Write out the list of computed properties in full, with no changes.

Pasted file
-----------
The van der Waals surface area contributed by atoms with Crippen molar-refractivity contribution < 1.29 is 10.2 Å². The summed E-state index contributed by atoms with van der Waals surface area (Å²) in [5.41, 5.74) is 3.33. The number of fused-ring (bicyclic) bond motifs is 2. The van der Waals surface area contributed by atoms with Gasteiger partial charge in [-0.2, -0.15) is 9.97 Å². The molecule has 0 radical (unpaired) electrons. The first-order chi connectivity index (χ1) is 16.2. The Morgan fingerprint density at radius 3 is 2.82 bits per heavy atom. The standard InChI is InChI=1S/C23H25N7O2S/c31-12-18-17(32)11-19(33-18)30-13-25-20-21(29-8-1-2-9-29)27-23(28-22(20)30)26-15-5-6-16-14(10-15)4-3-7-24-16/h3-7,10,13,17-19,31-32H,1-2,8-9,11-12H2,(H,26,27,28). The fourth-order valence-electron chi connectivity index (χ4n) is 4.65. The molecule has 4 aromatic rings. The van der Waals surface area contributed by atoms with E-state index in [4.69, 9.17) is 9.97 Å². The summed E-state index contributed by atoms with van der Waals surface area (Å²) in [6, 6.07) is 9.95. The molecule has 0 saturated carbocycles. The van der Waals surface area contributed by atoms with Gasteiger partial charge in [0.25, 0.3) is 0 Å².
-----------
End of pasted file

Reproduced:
The van der Waals surface area contributed by atoms with Crippen molar-refractivity contribution < 1.29 is 10.2 Å². The summed E-state index contributed by atoms with van der Waals surface area (Å²) in [5.41, 5.74) is 3.33. The number of fused-ring (bicyclic) bond motifs is 2. The van der Waals surface area contributed by atoms with Gasteiger partial charge in [-0.2, -0.15) is 9.97 Å². The molecule has 0 radical (unpaired) electrons. The first-order chi connectivity index (χ1) is 16.2. The Morgan fingerprint density at radius 3 is 2.82 bits per heavy atom. The standard InChI is InChI=1S/C23H25N7O2S/c31-12-18-17(32)11-19(33-18)30-13-25-20-21(29-8-1-2-9-29)27-23(28-22(20)30)26-15-5-6-16-14(10-15)4-3-7-24-16/h3-7,10,13,17-19,31-32H,1-2,8-9,11-12H2,(H,26,27,28). The fourth-order valence-electron chi connectivity index (χ4n) is 4.65. The molecule has 4 aromatic rings. The van der Waals surface area contributed by atoms with E-state index in [4.69, 9.17) is 9.97 Å². The summed E-state index contributed by atoms with van der Waals surface area (Å²) in [6, 6.07) is 9.95. The molecule has 0 saturated carbocycles. The van der Waals surface area contributed by atoms with Gasteiger partial charge in [0.25, 0.3) is 0 Å².